There’s no doubt, though, that however brillliant many solo performances are, there’s something wrong with a cost structure that increasingly limits the range of theatre available, particularly where new and more high-risk work is involved; and those who have successfully launched other initiatives to support companies on the Fringe – such as the Made In Scotland initaitive – should perhaps be thinking about how to help ambitious companies bring shows with the full cast size the work demands.

Even if thoses practical issues were resolved, though, it seems to me that there’s something about the mood of our time that seeks out the solo show, regardless of cost. Indeed the presence of those three huge solo theatre pieces on the Edinburgh International Festival programme, where resources are relatively plentiful, shows that the decision to perform alone is not only a practical one, but one that reflects a profound shift in the aesthetic of 21st century theatre.

It’s perhaps partly a question of theatre carving out a distinctive “live” role, in an age when multi-character drama is increasingly defined by television and film; audiences seem to have an increasingly low tolerance for live theatre in which no-one speaks to them directly, as solo performers always do.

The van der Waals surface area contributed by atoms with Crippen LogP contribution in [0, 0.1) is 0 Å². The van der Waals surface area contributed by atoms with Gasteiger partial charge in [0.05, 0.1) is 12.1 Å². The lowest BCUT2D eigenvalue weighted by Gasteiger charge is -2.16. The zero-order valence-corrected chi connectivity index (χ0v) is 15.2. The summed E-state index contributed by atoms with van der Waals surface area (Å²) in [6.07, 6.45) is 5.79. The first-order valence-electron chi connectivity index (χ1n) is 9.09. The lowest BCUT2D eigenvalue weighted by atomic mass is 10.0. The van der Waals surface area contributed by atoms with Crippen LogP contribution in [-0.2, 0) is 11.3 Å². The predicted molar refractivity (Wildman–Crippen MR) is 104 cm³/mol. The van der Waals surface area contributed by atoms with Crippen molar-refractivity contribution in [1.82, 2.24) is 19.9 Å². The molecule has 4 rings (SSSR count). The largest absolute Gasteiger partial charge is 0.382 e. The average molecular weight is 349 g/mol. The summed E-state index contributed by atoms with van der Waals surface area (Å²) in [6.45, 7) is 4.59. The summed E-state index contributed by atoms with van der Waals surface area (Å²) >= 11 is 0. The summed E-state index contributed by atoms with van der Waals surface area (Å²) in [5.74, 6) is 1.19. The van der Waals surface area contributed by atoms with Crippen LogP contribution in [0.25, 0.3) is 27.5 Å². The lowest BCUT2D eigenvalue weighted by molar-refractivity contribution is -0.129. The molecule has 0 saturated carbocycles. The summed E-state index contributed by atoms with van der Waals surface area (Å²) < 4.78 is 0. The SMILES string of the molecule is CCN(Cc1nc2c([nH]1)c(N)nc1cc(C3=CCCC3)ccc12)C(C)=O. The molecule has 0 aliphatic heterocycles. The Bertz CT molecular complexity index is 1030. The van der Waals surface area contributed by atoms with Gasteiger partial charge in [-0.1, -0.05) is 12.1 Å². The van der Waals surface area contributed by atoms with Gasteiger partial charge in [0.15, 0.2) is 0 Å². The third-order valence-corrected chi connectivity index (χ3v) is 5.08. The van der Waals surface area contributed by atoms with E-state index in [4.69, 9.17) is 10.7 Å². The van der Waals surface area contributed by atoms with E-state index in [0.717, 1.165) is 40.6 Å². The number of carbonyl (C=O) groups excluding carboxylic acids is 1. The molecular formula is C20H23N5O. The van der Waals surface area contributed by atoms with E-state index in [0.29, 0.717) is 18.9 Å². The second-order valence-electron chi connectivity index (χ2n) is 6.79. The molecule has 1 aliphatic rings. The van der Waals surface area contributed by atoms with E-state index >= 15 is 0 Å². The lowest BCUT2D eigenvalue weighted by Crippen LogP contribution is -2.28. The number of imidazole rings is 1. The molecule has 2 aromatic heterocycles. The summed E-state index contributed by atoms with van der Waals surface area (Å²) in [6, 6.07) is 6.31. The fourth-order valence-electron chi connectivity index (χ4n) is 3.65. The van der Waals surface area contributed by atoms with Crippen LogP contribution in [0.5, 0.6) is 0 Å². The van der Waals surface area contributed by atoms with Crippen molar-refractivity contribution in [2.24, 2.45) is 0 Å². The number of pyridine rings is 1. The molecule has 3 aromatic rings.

In the end, though, I think there’s also a shift that goes even deeper than that. And I suspect that even if a special stream of funding to support larger casts appeared tomorrow, many writers and producers would still choose the solo show; because at some level, this is the voice of our time, the theatre of the age of the “selfie” – telling stories, playing with perceptions, and dismantling and reassembling the self, as it’s reflected back to us not only by other people, but also by the live electronic screens, large and small, that increasingly dominate our lives.

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The Cameo

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JOYCE MCMILLAN on THE CAMEO at Oran Mor, Glasgow, for The Scotsman, 5.9.15.
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3 stars ***